Part 9. Docker, Docker Compose, Complete Intro

There are many different tutorials about Docker and a huge amount of detailed documentation, but you might need to go through tons of them to understand why docker is needed, and how to use it. Even after that, you probably don’t get a whole picture. In this part, I aggregate all the key information required to understand what is docker, why you need it, which role it plays in development and deployment, and how it can simplify a lot of things for you.


What is docker?

What if you need to install an operating system and a list of software to multiple identical personal computers and pre-configure it? The easiest way will be:

  1. Install all the required software and pre-configure it on this computer;
  2. Create an image of the hard drive of this computer, and copy it to the hard drives of all other personal computers. Done… You can save the image for the next set of computers which need the same OS and Software.
  1. Install the application & pre-configure it in this operating system;
  2. The image with the application is ready. Now, you can run the resulted image, it means your application, on a machine where you built the image using a docker, or upload the image to a private or public image registry and run it anywhere you want.
Docker Overlook
  • Run any version of the containerized application on a regular basis or to experiment;
  • Isolated environment of the running application, it doesn’t know about the host system; the running application takes all the resources only from the image;
  • Easy to run and clean up, easy to deploy, easy to revert;
  • Limit/Specify CPU and memory resources of each container;
  • Scale Vertically or Horizontally even on the same host (the base principles are below with an example);
  • Easy to combine multiple applications (web server, API servers, DBs, caches, etc) into a single system (below with an example);
  • A basis for Kubernetes and other orchestration layers.

Running a docker container

To run a docker container from a docker image, you might need to pass a configuration to it, including:

  • volumes or just configuration files, for example, html content or/and public/private keys for nginx, or database folder for mysql or mongo to persist it on a host hard drive;
  • environment variables required by the running application.
Running a docker image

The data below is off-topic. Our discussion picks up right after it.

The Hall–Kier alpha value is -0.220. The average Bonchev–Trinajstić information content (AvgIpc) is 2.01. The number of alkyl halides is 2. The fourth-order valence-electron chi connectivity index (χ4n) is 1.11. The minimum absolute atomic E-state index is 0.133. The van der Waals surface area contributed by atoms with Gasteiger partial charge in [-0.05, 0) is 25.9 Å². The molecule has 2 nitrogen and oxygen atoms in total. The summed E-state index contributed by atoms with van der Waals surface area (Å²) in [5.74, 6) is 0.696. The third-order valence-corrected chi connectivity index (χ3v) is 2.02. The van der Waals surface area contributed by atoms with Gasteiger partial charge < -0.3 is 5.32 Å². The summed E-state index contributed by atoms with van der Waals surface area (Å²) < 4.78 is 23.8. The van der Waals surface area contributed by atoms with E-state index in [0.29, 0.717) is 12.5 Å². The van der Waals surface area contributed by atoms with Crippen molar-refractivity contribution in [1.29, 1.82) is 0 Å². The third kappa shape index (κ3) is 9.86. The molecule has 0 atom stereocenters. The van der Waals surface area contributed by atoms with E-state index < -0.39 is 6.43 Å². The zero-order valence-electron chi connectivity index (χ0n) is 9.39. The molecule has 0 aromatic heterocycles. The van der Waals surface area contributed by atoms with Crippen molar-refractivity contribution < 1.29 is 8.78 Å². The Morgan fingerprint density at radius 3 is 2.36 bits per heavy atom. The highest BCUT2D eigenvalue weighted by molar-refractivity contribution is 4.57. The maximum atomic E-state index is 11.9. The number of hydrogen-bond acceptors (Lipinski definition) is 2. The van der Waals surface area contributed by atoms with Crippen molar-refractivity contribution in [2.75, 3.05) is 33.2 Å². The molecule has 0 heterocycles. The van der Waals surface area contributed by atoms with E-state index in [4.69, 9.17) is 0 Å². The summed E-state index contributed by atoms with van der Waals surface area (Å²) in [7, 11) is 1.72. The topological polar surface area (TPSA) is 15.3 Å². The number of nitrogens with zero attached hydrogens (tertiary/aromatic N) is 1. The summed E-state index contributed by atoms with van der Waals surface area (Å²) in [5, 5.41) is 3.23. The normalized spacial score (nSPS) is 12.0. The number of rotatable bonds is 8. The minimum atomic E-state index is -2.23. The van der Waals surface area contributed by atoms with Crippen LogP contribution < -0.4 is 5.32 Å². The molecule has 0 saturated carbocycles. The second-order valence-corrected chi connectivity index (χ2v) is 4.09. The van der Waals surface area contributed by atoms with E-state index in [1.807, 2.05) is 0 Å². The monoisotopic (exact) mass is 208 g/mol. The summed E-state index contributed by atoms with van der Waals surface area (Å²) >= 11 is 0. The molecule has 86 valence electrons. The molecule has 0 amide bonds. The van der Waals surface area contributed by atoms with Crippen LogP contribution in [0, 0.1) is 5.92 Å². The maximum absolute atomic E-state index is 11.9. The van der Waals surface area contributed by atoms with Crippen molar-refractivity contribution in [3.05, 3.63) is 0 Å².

$ docker run --rm -p 3306:3306 --name some-mysql -v /my/own/datadir:/var/lib/mysql -e MYSQL_ROOT_PASSWORD=my-secret-pw -d mysql:tag
  1. Pass the required content with parameters sharing it from your host filesystem to the running container when you run the image. We reviewed it already above.
  2. Combine 1 and 2 based on the needs of your deployment strategy.

Running multiple docker containers together as a cluster

Running a single docker image can help you during development, to run swagger, database, etc. But what about simple deployment?

Simple Deployment Of Node.js App
  • The outside world can talk to the cluster only via exposed IP port(s) which is(are) bound to a specific service (running container, nginx on the example above);
  • Any container can be scaled vertically (give more CPU and memory) and horizontally (run multiple instances of the same container); the scaling implementation varies on different cluster orchestration layers and can be automated (more incoming requests leads to more running containers);
  • The cluster of containers can be executed on a single physical machine, multiple machines, or without managing a physical infrastructure, like AWS Fargate.
Our goal in the practice below


In the tutorial, we developed a backend REST API service with Node.js. Let’s use it as a base to build a docker image and run it in a docker swarm cluster. Once you finish this part, you’ll have a complete picture, and you will be able to understand and use any other container orchestration layer.

$ git clone
$ cd api-example
$ git checkout tags/v8.0.0

Build a Docker Image of a Node.js App

Create a Dockerfile file in the root of the project with the following content:

$ docker build -t api-example .
$ docker build -t <your account>/api-example . # losikov/api-example
$ docker image ls